Missouri: Powell Gardens

1609 NW US Hwy 50, Kingsville, MO 64061, USA


(Note: this entry is adapted from a Winter 2013 ConiferQuarterly article by Alan Branhagen)

Powell Gardens, Kansas City’s Botanical Garden is a young garden (it celebrated 25 years in 2013) that was well-planned from inception. Nationally renowned landscape architects from Environmental Planning and Design and its spinoffs planned the 970 acre garden. Major gardens include Perennial, Rock & Waterfall, Meadow, Island, Fountain and Heartland Harvest Garden (America’s largest edible landscape). Powell Gardens’ architecture is classic prairie style by E. Fay Jones and Maurice Jennings Architects – in fact, Powell Gardens contains the largest collection of their works at a public facility, and Mr. Jones was voted the 4th most influential architect of the 20th Century bythe American Institute of Architects. However that may be, sometimes the seedof a garden is not sown by a master plan or designer. A garden’s staff, board or major donor can influence plans, but Powell Gardens has been careful not to letthis create a hodge-podge collection out of touch with the mission: quality design and premier horticulture standards.

The Conifer Garden at Powell Gardens was never on a master plan, but a garden whose creation was beautifully inspired by the involvement and generosity of a master in his avocation, past president of the American Conifer Society, Marvin Snyder. It’s hard to describe the evolution of the Powell Conifer Garden. It oddly began with a seasonal display in the conservatory which included a garden railroad, which in turn required plantings in scale with the trains. What is better than dwarf conifers? Through acquisitions for that display and donations from Marvin, Powell all of a sudden had quite a collection of conifers with no home once the railroad display’s time was up. The theme of the landscape around the new E. Fay Jones-designed Visitor Center was “evergreen” as a place to see beauty in the winter landscape without having to venture out too far into that season’s inclement weather. Many of the first conifers were thus planted on the east side of the Visitor Center, including a trial, the magnificent 'Hazel Smith' giant sequoia

Conifer Garden

In 2006, a major fountain garden was constructed to the north side of the Visitor Center and it unearthed the site’s sandstone subsoil, beautifully drained with a slightly acidic pH -- so different from the wet, poorly drained clays of the gardens' topsoil. The new Fountain Garden required an extensive change of grade with new walks from the north end of the building. An existing bald cypress (Taxodium distichum) at the northwest corner of the building’s terrace walls and a trio of wonderful lacebark pines (Pinus bungeana) at the northeast corner of the building’s terraces were retained and these plants anchored the new garden’s plantings. The landscape fill required for the new beds would be from the fountain construction sandstone rubble subsoil which would allow the perfect soil for most conifers and plants requiring well-drained soil. So, the new north end bed of the visitor center, raised and constructed with well-drained soil was planted to a beautiful border of conifers with emphasis on varieties which would take the site’s windswept location (there was at that time an open field to the north). Initial plantings were Juniperus formosana, Juniperus rigida ‘Temple’, Juniperus communis 'Oblonga Pendula', Pinus strobus 'Pendula, Taxodium disticum 'Peve Minaret' and Peve Yellow, and a beautiful blue-needled Abies concolor 'Candicans'.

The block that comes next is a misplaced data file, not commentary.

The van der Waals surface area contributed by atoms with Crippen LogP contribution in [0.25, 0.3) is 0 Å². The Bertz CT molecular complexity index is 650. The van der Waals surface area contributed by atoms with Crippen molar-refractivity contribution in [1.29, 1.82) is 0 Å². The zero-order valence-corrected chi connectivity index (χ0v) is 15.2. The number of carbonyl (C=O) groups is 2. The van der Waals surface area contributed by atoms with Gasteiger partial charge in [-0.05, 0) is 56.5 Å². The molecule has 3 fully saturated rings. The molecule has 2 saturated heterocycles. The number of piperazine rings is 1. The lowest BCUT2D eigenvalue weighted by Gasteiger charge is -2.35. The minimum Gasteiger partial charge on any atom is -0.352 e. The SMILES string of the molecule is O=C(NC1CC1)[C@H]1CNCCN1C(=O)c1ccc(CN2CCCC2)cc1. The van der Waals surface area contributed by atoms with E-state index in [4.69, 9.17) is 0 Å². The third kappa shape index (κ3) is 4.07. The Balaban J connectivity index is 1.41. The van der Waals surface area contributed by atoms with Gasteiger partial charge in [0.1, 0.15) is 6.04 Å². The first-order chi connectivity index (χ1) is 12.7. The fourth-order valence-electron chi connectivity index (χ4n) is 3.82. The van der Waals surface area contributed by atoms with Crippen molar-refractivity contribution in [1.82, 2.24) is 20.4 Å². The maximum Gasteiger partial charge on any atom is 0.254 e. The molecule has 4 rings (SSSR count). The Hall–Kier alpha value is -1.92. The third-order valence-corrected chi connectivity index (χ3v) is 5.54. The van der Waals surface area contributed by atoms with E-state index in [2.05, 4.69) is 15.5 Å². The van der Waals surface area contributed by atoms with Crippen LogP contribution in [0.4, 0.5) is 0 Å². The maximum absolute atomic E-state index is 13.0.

Sequoiadendron giganteum 'Hazel Smith'

The north border of the Visitor Center became the Powell Gardens’ Conifer Garden when Marvin made another contribution: a collection of conifers from a garden that he had designed that had to be moved. Horticulturist Richard Heter, in charge of this area of the Gardens, handdug the specimen conifers and delivered and planted them in their new home. These beautiful specimens provided instant impact: Picea abies ‘Acrocona’, ‘Elegans’ and ‘Mucronata’; Picea omorika ‘Elizabeth’; a pair of Pseudotsuga menziesii ‘Fletcheri’